a critiQal film review Watchmen (2009)

Plot: In an alternate 1985 America, costumed superheroes are part of everyday society and the “Doomsday Clock” – which charts the USA’s tension with the Soviet Union – is permanently set at five minutes to midnight. When one of his former colleagues is murdered, masked vigilante Rorschach (Haley) sets out to uncover a plot to kill and discredit all past and present superheroes.

616 words (Est. Reading Time 3m 4s)
  • ...this adaptation of the acclaimed graphic novel loses it's heart in the translation to the big screen.

While deciding what movie we go to see for my birthday film is usually rather difficult, this year is what easy, thanks to the highly buzzed about film Watchmen. With a rather decent track record over the years that has included Resident Evil (2002), Sin City (2005) and 300 (2006), I was hoping I would be able to add in Watchmen as another good birthday film.

But, this year, there were delays, and we ended up not being able to make it to the movies on my actual birthday. Exactly a week later, however, the timing was much better, and we ventured forth to check out Watchmen. Would the film live up to the hype, or would this flawed superhero story be a complete disappointment?

While some of the cast may have familiar names (Billy Crudup, Carla Gugino, Jeffrey Dean Morgan), most of them are largely unrecognizable, giving each character a clean slate in the viewer’s mind. With no previous role stuck in the viewer’s mind, this leaves the actors ample room to make these characters all their own. Unfortunately, this doesn’t happen, as most of the actors seem to be doing nothing more than just going through the motions. They faithfully bring the characters of the celebrated graphic novel to life, but without any of the passion and enthusiasm viewers are hoping for.

The same can be said for director Zack Snyder’s approach. Rather than involve the viewer in the film, Zack seems to be aiming more at delivering as faithful a re-telling as possible – and without any of the passion he infused into every scene of his previous film 300 (2006). Unfortunately, this creates a film that – while it may in fact be true to the graphic novel – is rather dispassionate, and never really involves the viewer at all.

While the special effects of 300 (2006) helped to create a beauty among the violence of the film – and helped make the film even more memorable – Watchmen‘s effects seem to be nothing more than distractions. Whether it’s Rorshach’s constantly changing ink-blot of a mask, or the frequent nudity and violence, they seem to be there mainly to distract the viewer from the amazing lack of passion in the film. None of it really helps the film at all, but instead seems put in just to give some of the uber-geek fans of the novel a few cheap thrills.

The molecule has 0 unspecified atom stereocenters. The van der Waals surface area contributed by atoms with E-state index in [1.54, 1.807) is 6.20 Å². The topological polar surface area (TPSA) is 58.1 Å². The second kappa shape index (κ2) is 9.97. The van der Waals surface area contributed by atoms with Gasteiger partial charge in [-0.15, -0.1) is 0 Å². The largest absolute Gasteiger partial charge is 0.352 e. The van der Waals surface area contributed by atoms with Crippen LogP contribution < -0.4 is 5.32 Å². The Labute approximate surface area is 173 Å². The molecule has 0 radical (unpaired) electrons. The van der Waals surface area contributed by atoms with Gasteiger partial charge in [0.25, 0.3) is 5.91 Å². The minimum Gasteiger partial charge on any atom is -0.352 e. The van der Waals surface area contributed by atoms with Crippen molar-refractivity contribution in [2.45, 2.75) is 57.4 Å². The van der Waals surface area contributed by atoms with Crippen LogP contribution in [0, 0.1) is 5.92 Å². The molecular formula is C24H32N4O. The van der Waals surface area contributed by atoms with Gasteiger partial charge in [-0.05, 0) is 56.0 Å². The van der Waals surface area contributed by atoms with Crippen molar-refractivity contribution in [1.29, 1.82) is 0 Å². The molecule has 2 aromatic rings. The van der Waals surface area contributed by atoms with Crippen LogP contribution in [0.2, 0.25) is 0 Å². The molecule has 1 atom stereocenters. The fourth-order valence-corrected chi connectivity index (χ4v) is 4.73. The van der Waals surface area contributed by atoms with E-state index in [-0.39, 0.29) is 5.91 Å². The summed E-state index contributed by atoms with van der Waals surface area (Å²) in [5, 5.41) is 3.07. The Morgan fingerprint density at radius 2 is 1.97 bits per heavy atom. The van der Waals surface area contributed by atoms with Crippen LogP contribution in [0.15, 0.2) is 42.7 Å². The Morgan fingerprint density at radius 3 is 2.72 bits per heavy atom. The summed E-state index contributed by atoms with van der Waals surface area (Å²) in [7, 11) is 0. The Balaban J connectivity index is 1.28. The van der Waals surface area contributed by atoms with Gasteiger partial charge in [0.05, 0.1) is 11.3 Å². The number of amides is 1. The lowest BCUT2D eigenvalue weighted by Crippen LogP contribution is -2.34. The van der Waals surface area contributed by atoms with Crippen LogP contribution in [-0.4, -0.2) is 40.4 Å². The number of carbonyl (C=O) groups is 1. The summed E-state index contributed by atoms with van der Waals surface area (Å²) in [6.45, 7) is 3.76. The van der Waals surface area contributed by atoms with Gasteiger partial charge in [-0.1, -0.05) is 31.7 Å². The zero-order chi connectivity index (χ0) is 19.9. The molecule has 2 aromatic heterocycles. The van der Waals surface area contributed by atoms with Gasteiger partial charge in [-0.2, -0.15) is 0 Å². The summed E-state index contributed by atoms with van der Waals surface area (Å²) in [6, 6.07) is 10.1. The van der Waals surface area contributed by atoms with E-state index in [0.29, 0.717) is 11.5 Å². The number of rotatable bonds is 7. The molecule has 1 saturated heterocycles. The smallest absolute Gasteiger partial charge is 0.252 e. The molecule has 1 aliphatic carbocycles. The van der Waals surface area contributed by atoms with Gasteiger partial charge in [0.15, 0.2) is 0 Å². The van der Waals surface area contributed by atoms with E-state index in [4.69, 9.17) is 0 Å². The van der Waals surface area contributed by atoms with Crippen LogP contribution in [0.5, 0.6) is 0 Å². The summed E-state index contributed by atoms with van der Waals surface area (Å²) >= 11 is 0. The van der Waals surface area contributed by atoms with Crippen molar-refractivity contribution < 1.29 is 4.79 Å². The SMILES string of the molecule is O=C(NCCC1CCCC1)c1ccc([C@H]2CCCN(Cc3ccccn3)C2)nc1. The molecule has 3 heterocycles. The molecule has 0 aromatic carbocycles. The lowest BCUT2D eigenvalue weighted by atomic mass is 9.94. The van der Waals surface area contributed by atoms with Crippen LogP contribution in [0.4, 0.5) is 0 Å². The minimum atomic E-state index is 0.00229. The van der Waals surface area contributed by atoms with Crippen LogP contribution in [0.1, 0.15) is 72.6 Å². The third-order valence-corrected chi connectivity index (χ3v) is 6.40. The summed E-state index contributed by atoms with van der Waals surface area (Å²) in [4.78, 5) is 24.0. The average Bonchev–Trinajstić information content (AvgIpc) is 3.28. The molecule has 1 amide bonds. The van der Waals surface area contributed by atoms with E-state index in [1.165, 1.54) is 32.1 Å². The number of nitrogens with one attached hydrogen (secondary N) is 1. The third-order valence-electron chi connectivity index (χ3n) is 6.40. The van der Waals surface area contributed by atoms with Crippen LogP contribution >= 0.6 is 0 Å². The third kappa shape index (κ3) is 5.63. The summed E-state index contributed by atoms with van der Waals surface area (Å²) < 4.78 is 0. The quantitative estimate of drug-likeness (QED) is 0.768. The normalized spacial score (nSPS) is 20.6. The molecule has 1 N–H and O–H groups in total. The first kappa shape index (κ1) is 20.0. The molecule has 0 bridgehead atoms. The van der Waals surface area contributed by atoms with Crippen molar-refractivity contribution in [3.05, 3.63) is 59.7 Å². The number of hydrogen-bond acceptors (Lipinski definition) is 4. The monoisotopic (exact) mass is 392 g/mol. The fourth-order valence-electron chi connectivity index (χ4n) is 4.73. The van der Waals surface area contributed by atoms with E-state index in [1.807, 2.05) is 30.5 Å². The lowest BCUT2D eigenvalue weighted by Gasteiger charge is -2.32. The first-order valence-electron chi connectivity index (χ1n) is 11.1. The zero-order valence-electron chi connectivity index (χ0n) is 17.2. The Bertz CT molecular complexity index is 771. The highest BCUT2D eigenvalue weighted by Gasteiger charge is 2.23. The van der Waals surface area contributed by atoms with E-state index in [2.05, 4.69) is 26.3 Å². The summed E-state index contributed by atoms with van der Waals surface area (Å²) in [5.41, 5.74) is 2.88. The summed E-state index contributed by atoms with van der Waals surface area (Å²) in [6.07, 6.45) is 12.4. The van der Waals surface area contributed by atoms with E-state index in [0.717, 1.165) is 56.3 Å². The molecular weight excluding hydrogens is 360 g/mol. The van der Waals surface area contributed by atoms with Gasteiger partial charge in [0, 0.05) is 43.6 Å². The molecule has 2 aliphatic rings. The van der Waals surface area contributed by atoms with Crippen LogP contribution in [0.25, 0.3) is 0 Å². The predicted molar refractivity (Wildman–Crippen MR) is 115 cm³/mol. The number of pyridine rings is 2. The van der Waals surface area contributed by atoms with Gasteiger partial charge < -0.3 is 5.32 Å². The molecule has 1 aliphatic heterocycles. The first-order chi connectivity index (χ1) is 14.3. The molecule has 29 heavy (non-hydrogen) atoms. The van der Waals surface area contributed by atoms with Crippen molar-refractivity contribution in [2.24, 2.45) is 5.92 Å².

All in all, while Zack Snyder may have brought as much of the graphic novel to the screen word by word as he possibly could, his film seems to have lost something important in the translation. While the fans of the novel may enjoy seeing the characters come to life, the film will most likely be nothing more than a disappointment. While the words and scenes may look familiar to fans of the graphic novel, the heart of the story seems to have been left on the page, leaving the big screen translation lacking.

While the storyline shows us a side to superheroes that most comics (DC and Marvel alike) tend to gloss over – super powers does not a good person make – this translation of the acclaimed graphic novel falls far short of most expectations. While it is faithful to the novel in a scene-by-scene, word-by-word kind of way, most viewers will come away rather disappointed, not to mention slightly bored.

While this may be worth a rental for fans, most will do better to skip this big-screen translation and pick up the graphic novel instead. See the story the way it was meant to be seen (in print) – and hope Zack Snyder’s passion for movie-making returns with his next film.

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